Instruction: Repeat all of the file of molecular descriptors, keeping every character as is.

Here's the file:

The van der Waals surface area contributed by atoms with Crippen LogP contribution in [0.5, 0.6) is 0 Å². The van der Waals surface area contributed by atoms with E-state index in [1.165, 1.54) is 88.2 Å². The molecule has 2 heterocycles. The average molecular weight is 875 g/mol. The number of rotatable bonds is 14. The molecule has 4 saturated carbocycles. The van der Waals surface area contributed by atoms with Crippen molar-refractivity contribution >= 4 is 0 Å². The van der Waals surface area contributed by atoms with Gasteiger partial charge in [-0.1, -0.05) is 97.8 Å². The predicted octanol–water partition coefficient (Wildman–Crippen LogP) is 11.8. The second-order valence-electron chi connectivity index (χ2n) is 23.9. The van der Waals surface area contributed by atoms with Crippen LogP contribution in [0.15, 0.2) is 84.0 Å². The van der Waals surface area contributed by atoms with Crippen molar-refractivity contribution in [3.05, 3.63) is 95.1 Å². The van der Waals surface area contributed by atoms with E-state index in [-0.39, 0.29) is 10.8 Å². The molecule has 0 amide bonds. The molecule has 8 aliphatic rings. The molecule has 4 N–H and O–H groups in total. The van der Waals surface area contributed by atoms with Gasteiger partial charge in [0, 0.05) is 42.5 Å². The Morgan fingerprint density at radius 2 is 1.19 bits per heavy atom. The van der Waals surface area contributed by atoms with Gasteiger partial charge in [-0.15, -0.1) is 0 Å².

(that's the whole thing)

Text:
The van der Waals surface area contributed by atoms with Crippen LogP contribution in [0.5, 0.6) is 0 Å². The van der Waals surface area contributed by atoms with E-state index in [1.165, 1.54) is 88.2 Å². The molecule has 2 heterocycles. The average molecular weight is 875 g/mol. The number of rotatable bonds is 14. The molecule has 4 saturated carbocycles. The van der Waals surface area contributed by atoms with Crippen molar-refractivity contribution >= 4 is 0 Å². The van der Waals surface area contributed by atoms with Gasteiger partial charge in [-0.1, -0.05) is 97.8 Å². The predicted octanol–water partition coefficient (Wildman–Crippen LogP) is 11.8. The second-order valence-electron chi connectivity index (χ2n) is 23.9. The van der Waals surface area contributed by atoms with Crippen LogP contribution in [0.15, 0.2) is 84.0 Å². The van der Waals surface area contributed by atoms with Crippen molar-refractivity contribution in [3.05, 3.63) is 95.1 Å². The van der Waals surface area contributed by atoms with E-state index in [-0.39, 0.29) is 10.8 Å². The molecule has 0 amide bonds. The molecule has 8 aliphatic rings. The molecule has 4 N–H and O–H groups in total. The van der Waals surface area contributed by atoms with Gasteiger partial charge in [0, 0.05) is 42.5 Å². The Morgan fingerprint density at radius 2 is 1.19 bits per heavy atom. The van der Waals surface area contributed by atoms with Gasteiger partial charge in [-0.15, -0.1) is 0 Å².